1. Ontario is a province of periodic ice storms. Big ones, nasty ones, ones that come in big and powerful and loud and whose consequences linger for days on end.
Accidents are not meant to happen, but they happen anyway. From the outside looking in, watching the accident as it happens, it can sometimes seem less of an accident and more a twist of fate.
There was a terrible ice storm that hit Toronto years ago – not the one where the mayor called in the army, but one a few ice storms after that. Stephen and I had decided to drive back into the city after visiting my parents about hour or so away. The storm was gentle at first, just but a touch – a whisper really – of inclement weather that seemed innocent enough, weak enough, fleeting enough.
But then. Well.
But then it was too late.
Slowly, imperceptibly and then all at fucking once, the highway became slick with snow and ice; the highway was a waterslide, a slough of cold, wet malice. We inched along, pumping the brakes as we skidded here & there, to & fro, as side became front became side became back & front again, as we lost track of the lanes, as we lost all sense of direction and any semblance of hope.
All around us, cars, vans and trucks crashing into each other, skidding at wicked angles down wrong lanes, striking the median with their bumpers and hoods, plunging into ditches.
And yet somehow we made it. Whole, without one scratch, through the melee traffic. Not one scratch, despite the calamity, the sheer inevitably of it for everyone else, anyone else at all but us.
2. The bird darted out of the woods and smacked into the grill of the car so hard and so suddenly that it took a full moment to register what had happened, even as the windshield was showered by a burst of blue, white and black feathers. There was also some blood, but not as much as you might think. Just flecks. Nothing outwardly incriminating.
My field director was driving and all he could say at first was, “Huh.”
Pulling the car over to the side of the road allowed us to fully realize what had happened. It’s almost worse than I can tell: the bird had melded with the grill of the car. It was as if one had become the other. They had become inseparable, the car and, of all things, a Blue Jay. Rare enough to see one of those these days.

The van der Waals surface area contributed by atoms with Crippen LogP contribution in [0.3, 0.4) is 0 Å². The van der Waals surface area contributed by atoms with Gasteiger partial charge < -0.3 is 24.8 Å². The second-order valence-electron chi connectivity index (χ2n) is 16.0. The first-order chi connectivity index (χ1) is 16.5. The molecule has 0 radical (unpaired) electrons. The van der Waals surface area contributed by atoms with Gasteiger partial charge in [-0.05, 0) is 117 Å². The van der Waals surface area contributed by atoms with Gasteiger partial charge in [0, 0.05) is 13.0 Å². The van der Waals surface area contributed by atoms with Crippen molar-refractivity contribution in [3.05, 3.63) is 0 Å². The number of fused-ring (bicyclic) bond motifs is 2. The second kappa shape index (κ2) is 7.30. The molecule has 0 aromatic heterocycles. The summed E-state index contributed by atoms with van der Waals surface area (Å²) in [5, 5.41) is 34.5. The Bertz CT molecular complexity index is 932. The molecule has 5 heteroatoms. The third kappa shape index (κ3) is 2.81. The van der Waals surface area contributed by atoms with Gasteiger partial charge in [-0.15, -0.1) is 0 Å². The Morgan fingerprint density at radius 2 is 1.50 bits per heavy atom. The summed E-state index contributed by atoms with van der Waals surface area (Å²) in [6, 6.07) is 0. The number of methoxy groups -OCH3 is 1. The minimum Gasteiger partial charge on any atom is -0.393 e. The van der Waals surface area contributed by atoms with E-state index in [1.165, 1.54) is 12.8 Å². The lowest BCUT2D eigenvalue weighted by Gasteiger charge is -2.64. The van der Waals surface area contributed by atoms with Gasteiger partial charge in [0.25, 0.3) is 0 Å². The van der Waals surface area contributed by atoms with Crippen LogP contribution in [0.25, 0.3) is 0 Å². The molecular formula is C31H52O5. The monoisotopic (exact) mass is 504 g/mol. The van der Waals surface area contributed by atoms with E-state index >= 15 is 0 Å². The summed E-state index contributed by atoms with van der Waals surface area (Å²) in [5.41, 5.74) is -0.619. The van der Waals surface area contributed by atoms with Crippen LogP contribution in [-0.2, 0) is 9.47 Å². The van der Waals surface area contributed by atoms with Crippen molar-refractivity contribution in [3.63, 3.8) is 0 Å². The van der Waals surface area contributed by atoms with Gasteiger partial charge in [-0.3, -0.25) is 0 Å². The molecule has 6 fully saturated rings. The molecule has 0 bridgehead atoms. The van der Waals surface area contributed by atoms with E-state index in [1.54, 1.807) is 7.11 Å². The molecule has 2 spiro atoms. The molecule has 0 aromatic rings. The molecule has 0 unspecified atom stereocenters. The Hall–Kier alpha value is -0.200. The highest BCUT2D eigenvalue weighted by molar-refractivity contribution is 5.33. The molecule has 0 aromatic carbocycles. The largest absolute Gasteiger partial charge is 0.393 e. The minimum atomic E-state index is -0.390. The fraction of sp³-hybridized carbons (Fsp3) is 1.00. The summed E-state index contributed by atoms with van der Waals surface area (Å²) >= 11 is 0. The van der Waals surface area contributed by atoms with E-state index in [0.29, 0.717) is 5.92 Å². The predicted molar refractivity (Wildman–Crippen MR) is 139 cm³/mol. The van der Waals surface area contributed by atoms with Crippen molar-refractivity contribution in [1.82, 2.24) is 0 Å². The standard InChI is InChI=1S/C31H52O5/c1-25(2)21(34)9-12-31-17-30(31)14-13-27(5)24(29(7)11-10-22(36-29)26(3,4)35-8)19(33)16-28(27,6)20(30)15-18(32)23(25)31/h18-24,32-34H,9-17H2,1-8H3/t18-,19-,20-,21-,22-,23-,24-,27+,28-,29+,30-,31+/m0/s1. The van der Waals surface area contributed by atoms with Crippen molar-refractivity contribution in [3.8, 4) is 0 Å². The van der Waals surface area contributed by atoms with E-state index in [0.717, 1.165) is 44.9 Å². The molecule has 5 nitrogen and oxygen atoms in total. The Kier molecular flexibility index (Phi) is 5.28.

It could have hit any car, but it hit ours. It could have hit any car, so it hit ours.
Feathers of blue, white and black against chrome. Any car, really, there were so many out on the road that day. Or maybe even none at all. If only.
What kind of a luck is that? What events or factors or circumstances, like the planets above, had to align for that poor bird to so inelegantly thwack against a random/not so random car.
So many things.
Too many things to count, that are, finally, worth counting.
3. We had never had a flat tire before that flat tire, and never had one since (so far). It was summer and the drive was fine – smooth, uneventful – and then we started kind of thumping, tottering, hobbling Not exactly a pleasant sensation. Not one I’d recommend offhand.
We parked precariously on the side of a ditch. A cop stopped to ask us what we were up to (“Nothing going on here, is there folks?”), then piled back into his cruiser and drove away when it was clear the situation wasn’t any more nefarious than the changing of a flat tire. He honked, waved goodbye (“You got this.).
Neither of us had ever changed a tire before. It took us a long, long time but we managed to switch out the tire for its spare. Elated yet defeated (the plan had been to visit Stephen’s sister but we had spent too long changing the tire and it was too late), we got back on the road and turned off the next exit, homebound.
Days later my aunt told me she and my other aunt, their spouses and my cousins had passed us on the highway while we were stranded, in the ditch, attempting to change that tire.
“You looked like you needed help,” laughed her husband. They didn’t feel like stopping, it turns out, because then they would have had to take the exit and backtrack. No one wanted that. Who would want that?
Strange how a moment can bring you together or rip you apart. Funny how coincidence works itself out.
Years later, he lost all the money he and my aunt had, and they, in turn, lost their cars and their house and were forced to sell most of their things, including all their precious koi from the, frankly, undersized pond that held them.
They separated. A year later, he died.
Huh. Didn’t see that one coming, not by a long shot.